October is National Cyber Security Awareness Month (NCSAM)… whoopie! As a cybersecurity professional, I realize that most of you don’t really care. The truth is that most of us are burnt out because of the incessant threat of being hacked. According to a July 2021 survey by Kaspersky, 64% of respondents are “stressed” by ongoing reports about ransomware. In fact, cybersecurity has become one of modern humanity’s biggest fears. This is supported by the Kaspersky survey where 37% of respondents said that having their bank account hacked would be more stressful than losing their job. The lingering threat of being hacked, like most unknown things, scares us… and we are tired of being scared.
Unfortunately, these cyber threats are all too real. Most people simply cannot grasp the immense scope of the industry cybercrime has become; it is not big business—cybercrime is a huge business. According to Europol, in 2018 the “total global impact of cybercrime [had risen to] US $3 Trillion, making it more profitable than the global trade in marijuana, cocaine, and heroin combined.” That’s a lot of money… but according to this PR Newswire article, that could be as high as $10.5 trillion by 2025. For perspective, that is 183 times Apple’s 2020 earnings… 183 times. Huge business indeed.
The amount of money to be made explains the ‘why’ part of the equation. Unfortunately, the ‘how’ part is just as simple… we make it easy for them.
In a previous role, I ran an incident response service, and we would come in to help companies who had been hacked and were in real danger. In the vast majority of security incidents that I have been a part of, the entry vector for the threat actors were simple things to fix: unpatched servers, simple passwords that never expire, falling for a phishing email, and leaving remote desktop ports open to the internet. The same mistakes exploited the same way over, and over, and over – quite literally ad nauseum.
The problem is that I still see it all the time, but it’s not just companies being thoughtless. P.T. Barnum (who died fifty years before the invention of the ENIAC computer) is known to have said “there’s a sucker born every minute,” and modern threat actors have turned Barnum’s quote into a business model. Every single one of us that fails to make cybersecurity our job eventually ends up as another ‘ching!’ in the bad guy’s bank account… and every one of those encourages the threat actors to keep it up. It probably sounds hopeless, but our biggest problem is actually the solution when viewed from the proper perspective.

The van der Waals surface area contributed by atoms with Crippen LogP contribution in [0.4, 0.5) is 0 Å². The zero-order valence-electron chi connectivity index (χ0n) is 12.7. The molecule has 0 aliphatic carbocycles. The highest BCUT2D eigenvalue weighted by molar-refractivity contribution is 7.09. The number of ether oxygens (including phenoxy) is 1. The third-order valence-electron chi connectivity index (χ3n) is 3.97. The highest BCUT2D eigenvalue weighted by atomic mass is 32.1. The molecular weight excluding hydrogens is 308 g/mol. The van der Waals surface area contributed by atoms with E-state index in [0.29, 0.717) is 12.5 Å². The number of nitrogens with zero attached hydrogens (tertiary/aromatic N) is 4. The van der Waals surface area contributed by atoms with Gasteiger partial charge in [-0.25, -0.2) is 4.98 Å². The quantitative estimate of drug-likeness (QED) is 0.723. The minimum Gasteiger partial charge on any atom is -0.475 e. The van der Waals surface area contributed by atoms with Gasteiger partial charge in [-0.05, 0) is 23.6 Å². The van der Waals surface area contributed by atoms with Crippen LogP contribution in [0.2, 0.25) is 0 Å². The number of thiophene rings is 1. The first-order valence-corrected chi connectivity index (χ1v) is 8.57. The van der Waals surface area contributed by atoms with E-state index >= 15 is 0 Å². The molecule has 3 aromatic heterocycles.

Threat actors play the averages. Think about it: the bad guys can make money because they come up with one piece of malware or discover one new vulnerability then distribute it out to the world. For example, let’s say there are 500 million users of Microsoft Windows. If you can trick just 2% of those people, and get ten dollars from each of them, that’s $100 million <insert Dr. Evil pinkie-to-mouth here>. Pretty good odds, and a very high Return on Investment (ROI) even if it cost you $500,000 to develop the attack (a 2,000% ROI). You get a few of those and you are “movin’ on up” like a high-tech version of The Jeffersons.
But what happens if the first user who gets taken for ten dollars tells everybody, an update gets released, and everybody patches their machine? Now that $500K investment from the threat actor only brings in ten dollars; it was not worth either the time or the money for the bad guys. THAT is how we attack cybercrime—we break their business model by practicing good cybersecurity. It really is that simple.
So how can YOU be cyber smart? There are five basic things we should all be doing to protect ourselves and the organizations we work for:
At the end of the day, we can turn the tables on the threat actors out there. However, it is going to require all of us to understand that cybersecurity is not something that your CISO does, not the Information Security department, but it is our job. One of my favorite quotes is from Aristotle who said, “We are what we repeatedly do. Excellence, therefore, is a habit.” Practice good cybersecurity at work and you will be more likely to protect yourself at home. When we all individually own cybersecurity, the bad guys will not have a chance.
Do your part for October’s NCSAM: be cyber smart!